"The death-rate among the coolies [in den Minen von Prachadi], who are generally Hainanese [海南人] imported direct, is large in all the mining districts, which, being as a rule in the hill ranges, are the worst for fever and dysentery. The death-rate from these causes among new arrivals has, in many cases, exceeded 60 per cent. Panic accounts for many more, and as new drafts go up country the effect produced by the stories they hear is such that bolts and bars cannot keep them. As advances have to be made to all these men, it is a serious matter to lose 70 per cent, by desertion before arriving at the mines, and 60 per cent, of the remainder in the next rainy season. The local authorities, when requested to assist in finding and arresting the deserters, reply, ‘ If you bring the escaped men up before us, and charge them with breaking their contract, we will assist you by putting them in goal.’ During a scare at Prachadi the rate of desertion was eight men a day, and the manager of Watana [วัฒนา] on one occasion despatched a party of 120 men from Bangkok, of whom, notwithstanding close supervision, only forty arrived at the mines five days later. It is quite impossible to get Chinese who have been any time in the country to go to a mine, even by promises or advances of a most exorbitant kind.

At Kabin [Kabinburi / กบินทร์บุรี] and Watana, in the neighbourhood of Prachim [Prachinburi / ปราจีนบุรี], Lao labour has been to some extent utilised; but so insufficient control has never been obtained over it. On the western side, however, it is impossible to get native labour in sufficient quantity, even temporarily, and imported labour, with all its drawbacks, has therefore to be relied on."

[a.a.O., Bd. 1, S. 301]

[Über Phuket [ะภูเก็ต]:]

"In the old Rajah’s time the roads were in good repair, and it was possible to take oxcarts up to the inland mines without trouble. During our visit, the only workmen upon the roads were eager miners, who were demolishing them for the tin that lay beneath, or patient drivers rebuilding breaches in them sufficiently to get their buffalo carts across. The indifference of the Government to the condition of the roads imposed a further burden on the miners, especially the more distant ones. The incompetence of the Government officials in regard to all mining questions resulted in the accumulation of unsettled claims and counter-claims, and in quarrels over water rights and boundaries, which still further hampered them, and were a source of danger to the public peace.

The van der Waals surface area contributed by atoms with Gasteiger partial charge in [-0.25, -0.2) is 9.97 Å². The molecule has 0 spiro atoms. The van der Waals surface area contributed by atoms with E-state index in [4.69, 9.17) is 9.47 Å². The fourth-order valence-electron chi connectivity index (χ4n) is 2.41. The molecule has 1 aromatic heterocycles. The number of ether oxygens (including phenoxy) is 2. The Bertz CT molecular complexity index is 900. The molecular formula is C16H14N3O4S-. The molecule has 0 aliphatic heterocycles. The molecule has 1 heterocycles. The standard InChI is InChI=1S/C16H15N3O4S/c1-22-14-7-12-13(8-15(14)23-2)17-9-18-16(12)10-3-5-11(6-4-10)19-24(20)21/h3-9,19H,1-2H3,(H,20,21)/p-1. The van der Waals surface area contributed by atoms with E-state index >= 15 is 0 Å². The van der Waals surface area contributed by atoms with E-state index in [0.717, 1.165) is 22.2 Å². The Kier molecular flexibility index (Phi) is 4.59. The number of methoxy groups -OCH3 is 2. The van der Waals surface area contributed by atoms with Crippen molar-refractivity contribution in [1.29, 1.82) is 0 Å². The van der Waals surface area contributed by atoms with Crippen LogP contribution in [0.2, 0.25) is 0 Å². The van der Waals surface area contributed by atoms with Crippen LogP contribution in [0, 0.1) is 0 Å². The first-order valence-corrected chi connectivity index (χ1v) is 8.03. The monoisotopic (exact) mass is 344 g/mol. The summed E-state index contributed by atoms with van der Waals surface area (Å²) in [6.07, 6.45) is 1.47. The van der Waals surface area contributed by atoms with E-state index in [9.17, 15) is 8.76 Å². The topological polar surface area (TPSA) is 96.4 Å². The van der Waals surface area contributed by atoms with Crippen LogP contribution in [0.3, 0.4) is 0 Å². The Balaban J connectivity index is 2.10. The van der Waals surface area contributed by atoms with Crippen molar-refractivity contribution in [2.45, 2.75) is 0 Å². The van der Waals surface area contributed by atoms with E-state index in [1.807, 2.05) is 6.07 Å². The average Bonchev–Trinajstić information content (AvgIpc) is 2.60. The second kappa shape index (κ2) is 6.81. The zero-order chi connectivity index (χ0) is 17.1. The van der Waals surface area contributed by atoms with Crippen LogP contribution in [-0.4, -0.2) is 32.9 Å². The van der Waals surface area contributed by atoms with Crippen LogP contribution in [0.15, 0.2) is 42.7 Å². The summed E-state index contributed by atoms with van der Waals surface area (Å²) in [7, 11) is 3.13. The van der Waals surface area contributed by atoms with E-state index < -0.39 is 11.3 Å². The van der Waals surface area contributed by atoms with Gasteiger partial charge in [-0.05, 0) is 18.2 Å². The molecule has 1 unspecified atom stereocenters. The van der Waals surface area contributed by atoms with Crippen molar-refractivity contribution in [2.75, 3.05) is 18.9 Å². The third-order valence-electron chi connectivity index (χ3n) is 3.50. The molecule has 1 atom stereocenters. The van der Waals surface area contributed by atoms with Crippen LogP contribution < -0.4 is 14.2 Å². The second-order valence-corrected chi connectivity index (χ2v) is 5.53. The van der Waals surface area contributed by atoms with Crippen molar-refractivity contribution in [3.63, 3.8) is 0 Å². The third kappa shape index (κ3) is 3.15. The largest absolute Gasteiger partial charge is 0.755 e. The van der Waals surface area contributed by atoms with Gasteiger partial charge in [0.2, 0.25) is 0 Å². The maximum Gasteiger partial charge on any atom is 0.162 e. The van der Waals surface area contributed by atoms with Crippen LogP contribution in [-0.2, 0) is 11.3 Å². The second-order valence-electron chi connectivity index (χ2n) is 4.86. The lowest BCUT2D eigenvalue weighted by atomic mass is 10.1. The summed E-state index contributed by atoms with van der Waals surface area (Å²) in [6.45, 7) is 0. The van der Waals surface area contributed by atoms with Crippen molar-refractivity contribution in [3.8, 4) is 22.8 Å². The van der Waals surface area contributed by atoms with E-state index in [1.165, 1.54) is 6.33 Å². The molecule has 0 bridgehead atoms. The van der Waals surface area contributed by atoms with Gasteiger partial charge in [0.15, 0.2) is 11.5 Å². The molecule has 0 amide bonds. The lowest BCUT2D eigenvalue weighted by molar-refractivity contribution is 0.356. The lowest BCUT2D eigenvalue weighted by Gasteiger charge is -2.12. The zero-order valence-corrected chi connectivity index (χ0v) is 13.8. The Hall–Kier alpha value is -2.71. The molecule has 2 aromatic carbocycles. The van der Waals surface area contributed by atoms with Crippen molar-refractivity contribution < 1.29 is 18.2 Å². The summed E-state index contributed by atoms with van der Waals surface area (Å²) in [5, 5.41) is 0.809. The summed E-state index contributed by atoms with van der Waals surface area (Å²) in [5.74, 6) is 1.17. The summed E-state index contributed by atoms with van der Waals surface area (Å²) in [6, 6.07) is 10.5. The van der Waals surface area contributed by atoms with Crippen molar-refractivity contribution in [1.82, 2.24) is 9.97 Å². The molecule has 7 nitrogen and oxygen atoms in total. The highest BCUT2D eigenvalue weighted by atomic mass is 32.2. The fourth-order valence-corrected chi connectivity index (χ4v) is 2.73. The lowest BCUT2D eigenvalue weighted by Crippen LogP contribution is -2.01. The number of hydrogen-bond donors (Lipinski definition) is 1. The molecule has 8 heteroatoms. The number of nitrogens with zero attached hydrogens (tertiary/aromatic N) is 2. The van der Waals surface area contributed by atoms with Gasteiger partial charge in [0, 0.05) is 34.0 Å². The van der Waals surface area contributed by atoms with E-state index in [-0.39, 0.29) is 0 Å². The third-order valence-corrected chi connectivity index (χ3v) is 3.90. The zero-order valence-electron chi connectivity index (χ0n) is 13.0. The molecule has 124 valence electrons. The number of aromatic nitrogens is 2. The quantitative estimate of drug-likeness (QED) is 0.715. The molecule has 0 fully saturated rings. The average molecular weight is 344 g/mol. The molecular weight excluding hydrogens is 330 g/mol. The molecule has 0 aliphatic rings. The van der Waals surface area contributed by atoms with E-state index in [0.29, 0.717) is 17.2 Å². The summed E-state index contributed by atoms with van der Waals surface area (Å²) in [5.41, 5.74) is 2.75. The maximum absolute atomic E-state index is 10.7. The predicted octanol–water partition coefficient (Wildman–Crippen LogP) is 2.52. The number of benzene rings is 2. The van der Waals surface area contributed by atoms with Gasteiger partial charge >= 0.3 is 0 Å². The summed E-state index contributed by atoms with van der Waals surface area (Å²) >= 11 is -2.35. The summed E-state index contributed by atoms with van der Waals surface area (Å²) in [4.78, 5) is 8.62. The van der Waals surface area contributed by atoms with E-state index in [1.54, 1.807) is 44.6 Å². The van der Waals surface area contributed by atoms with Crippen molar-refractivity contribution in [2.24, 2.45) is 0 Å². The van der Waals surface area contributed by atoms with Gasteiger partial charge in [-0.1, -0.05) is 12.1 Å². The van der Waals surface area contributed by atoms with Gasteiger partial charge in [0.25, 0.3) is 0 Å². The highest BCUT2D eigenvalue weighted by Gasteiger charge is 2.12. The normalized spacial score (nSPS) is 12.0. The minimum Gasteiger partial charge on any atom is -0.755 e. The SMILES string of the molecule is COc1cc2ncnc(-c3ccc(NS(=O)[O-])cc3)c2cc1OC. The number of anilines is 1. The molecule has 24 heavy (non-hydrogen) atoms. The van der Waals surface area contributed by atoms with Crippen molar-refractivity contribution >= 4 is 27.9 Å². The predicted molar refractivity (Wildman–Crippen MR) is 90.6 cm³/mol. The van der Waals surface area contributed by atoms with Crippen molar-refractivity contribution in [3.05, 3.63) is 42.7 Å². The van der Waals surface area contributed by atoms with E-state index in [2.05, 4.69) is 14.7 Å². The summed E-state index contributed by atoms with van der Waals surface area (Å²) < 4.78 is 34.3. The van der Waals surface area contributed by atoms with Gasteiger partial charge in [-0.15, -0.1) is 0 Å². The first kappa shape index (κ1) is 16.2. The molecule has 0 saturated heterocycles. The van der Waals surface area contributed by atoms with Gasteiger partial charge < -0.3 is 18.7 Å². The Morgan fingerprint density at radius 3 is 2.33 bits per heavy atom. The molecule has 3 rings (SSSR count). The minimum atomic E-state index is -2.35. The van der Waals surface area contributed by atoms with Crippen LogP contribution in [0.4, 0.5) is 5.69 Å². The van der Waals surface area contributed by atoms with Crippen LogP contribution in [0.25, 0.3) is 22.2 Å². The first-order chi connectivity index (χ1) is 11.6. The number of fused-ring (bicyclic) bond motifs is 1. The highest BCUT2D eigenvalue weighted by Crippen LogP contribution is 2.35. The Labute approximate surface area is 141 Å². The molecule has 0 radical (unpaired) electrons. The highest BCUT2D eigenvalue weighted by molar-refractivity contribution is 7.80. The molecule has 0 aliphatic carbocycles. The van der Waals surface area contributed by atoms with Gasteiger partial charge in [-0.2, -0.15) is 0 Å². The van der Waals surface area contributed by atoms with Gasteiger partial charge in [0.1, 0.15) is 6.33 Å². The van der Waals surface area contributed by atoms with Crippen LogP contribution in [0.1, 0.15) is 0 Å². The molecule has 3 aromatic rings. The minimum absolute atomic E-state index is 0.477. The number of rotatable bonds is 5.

With one of the junior commissioners, whose functions had been practically usurped by the ‘ special ’ commissioner, I went to one mine where the tavike had been deprived of water by his neighbour, who had tapped his lead at a higher point, and demanded a fee of some thousand dollars for its renewal. Our friend, who had some fifty men upon the mine, had done no work for three months, and quite acquiesced in the position of affairs. The other tauhe had more men and more guns, so, after a preliminary fight, he had decided to wait patiently for the rains, when he hoped to get some water.